Theological reflection — connecting real life, ministry, and religious traditions — is a core component of most pastoral training. It is also a hallmark of practical theology and a common spiritual exercise among ordinary Christians trying to discern how their beliefs might influence daily living. Yet, our society is increasingly pluralistic, with growing numbers of people from varying belief systems — from Islam to Buddhism — as well as an increasing number of atheists. In this book, Edward Foley reimagines theological reflection in interfaith contexts and with those of no faith tradition. The book addresses and celebrates diverse beliefs, and envisions the practice of theological reflection in such contexts.
Theological Reflection Across Religious Traditions introduces readers to the basics of traditional forms of theological reflection, then considers how it might be reconceived in different contexts — from interfaith ministers working together to reduce poverty and homelessness to people of diverse or no faith traditions strategizing to secure the dignity of undocumented immigrants. Beyond suggestions for collaborative social action, the book offers tools for productive interfaith conversation through a process Foley calls “reflective believing.”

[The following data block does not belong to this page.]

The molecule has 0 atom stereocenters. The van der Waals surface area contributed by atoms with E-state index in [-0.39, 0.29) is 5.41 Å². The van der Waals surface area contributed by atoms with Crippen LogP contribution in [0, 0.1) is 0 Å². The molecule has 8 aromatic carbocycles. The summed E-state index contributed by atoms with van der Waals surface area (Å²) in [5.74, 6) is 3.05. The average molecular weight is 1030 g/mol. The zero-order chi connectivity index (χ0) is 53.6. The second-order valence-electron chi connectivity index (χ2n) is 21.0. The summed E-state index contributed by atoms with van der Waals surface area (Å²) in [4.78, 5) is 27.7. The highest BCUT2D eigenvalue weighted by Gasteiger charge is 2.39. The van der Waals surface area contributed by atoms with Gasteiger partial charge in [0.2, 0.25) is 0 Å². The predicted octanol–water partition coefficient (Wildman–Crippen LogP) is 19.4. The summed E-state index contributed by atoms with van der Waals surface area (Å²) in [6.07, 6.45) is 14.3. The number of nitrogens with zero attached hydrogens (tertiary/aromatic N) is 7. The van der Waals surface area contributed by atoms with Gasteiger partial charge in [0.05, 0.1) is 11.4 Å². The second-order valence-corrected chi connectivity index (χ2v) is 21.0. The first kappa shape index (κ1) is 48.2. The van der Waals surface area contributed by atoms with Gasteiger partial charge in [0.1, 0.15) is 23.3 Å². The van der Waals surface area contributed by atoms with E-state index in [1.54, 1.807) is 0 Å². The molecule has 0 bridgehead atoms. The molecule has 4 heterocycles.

This is a groundbreaking rethinking of theological reflection for today’s world, proposing that people across the religious landscape can participate in reflective believing for personal and communal benefit without sacrificing their own integrity.